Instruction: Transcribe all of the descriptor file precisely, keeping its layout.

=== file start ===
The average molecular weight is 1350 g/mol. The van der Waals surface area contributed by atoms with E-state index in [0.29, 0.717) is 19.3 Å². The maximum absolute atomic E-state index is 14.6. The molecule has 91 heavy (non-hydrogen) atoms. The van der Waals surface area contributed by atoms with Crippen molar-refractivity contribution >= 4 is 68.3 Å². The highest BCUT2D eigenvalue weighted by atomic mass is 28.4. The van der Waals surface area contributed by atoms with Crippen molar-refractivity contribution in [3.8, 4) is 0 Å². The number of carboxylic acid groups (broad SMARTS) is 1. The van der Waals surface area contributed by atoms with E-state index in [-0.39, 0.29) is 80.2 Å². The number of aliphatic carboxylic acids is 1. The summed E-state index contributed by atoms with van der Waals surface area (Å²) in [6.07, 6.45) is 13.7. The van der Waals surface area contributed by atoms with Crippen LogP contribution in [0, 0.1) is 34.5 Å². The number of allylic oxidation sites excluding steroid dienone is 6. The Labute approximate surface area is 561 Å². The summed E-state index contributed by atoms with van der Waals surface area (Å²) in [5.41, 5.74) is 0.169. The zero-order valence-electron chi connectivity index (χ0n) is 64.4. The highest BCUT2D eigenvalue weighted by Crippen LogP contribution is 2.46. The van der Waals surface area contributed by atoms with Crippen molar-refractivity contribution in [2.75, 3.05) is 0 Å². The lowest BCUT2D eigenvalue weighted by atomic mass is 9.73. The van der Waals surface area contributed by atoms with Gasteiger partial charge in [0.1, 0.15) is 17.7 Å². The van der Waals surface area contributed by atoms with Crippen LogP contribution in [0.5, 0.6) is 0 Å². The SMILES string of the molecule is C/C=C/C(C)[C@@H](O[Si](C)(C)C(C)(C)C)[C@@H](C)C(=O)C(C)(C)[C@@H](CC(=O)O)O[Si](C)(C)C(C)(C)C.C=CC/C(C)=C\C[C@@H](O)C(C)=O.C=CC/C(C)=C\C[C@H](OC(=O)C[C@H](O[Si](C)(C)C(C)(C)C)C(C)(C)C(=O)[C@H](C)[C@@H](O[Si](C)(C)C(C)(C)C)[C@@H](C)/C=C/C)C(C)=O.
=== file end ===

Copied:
The average molecular weight is 1350 g/mol. The van der Waals surface area contributed by atoms with E-state index in [0.29, 0.717) is 19.3 Å². The maximum absolute atomic E-state index is 14.6. The molecule has 91 heavy (non-hydrogen) atoms. The van der Waals surface area contributed by atoms with Crippen molar-refractivity contribution >= 4 is 68.3 Å². The highest BCUT2D eigenvalue weighted by atomic mass is 28.4. The van der Waals surface area contributed by atoms with Crippen molar-refractivity contribution in [3.8, 4) is 0 Å². The number of carboxylic acid groups (broad SMARTS) is 1. The van der Waals surface area contributed by atoms with E-state index in [-0.39, 0.29) is 80.2 Å². The number of aliphatic carboxylic acids is 1. The summed E-state index contributed by atoms with van der Waals surface area (Å²) in [6.07, 6.45) is 13.7. The van der Waals surface area contributed by atoms with Crippen LogP contribution in [0, 0.1) is 34.5 Å². The number of allylic oxidation sites excluding steroid dienone is 6. The Labute approximate surface area is 561 Å². The summed E-state index contributed by atoms with van der Waals surface area (Å²) in [5.41, 5.74) is 0.169. The zero-order valence-electron chi connectivity index (χ0n) is 64.4. The highest BCUT2D eigenvalue weighted by Crippen LogP contribution is 2.46. The van der Waals surface area contributed by atoms with Crippen molar-refractivity contribution in [2.75, 3.05) is 0 Å². The lowest BCUT2D eigenvalue weighted by atomic mass is 9.73. The van der Waals surface area contributed by atoms with Gasteiger partial charge in [0.1, 0.15) is 17.7 Å². The van der Waals surface area contributed by atoms with Crippen LogP contribution in [0.5, 0.6) is 0 Å². The SMILES string of the molecule is C/C=C/C(C)[C@@H](O[Si](C)(C)C(C)(C)C)[C@@H](C)C(=O)C(C)(C)[C@@H](CC(=O)O)O[Si](C)(C)C(C)(C)C.C=CC/C(C)=C\C[C@@H](O)C(C)=O.C=CC/C(C)=C\C[C@H](OC(=O)C[C@H](O[Si](C)(C)C(C)(C)C)C(C)(C)C(=O)[C@H](C)[C@@H](O[Si](C)(C)C(C)(C)C)[C@@H](C)/C=C/C)C(C)=O.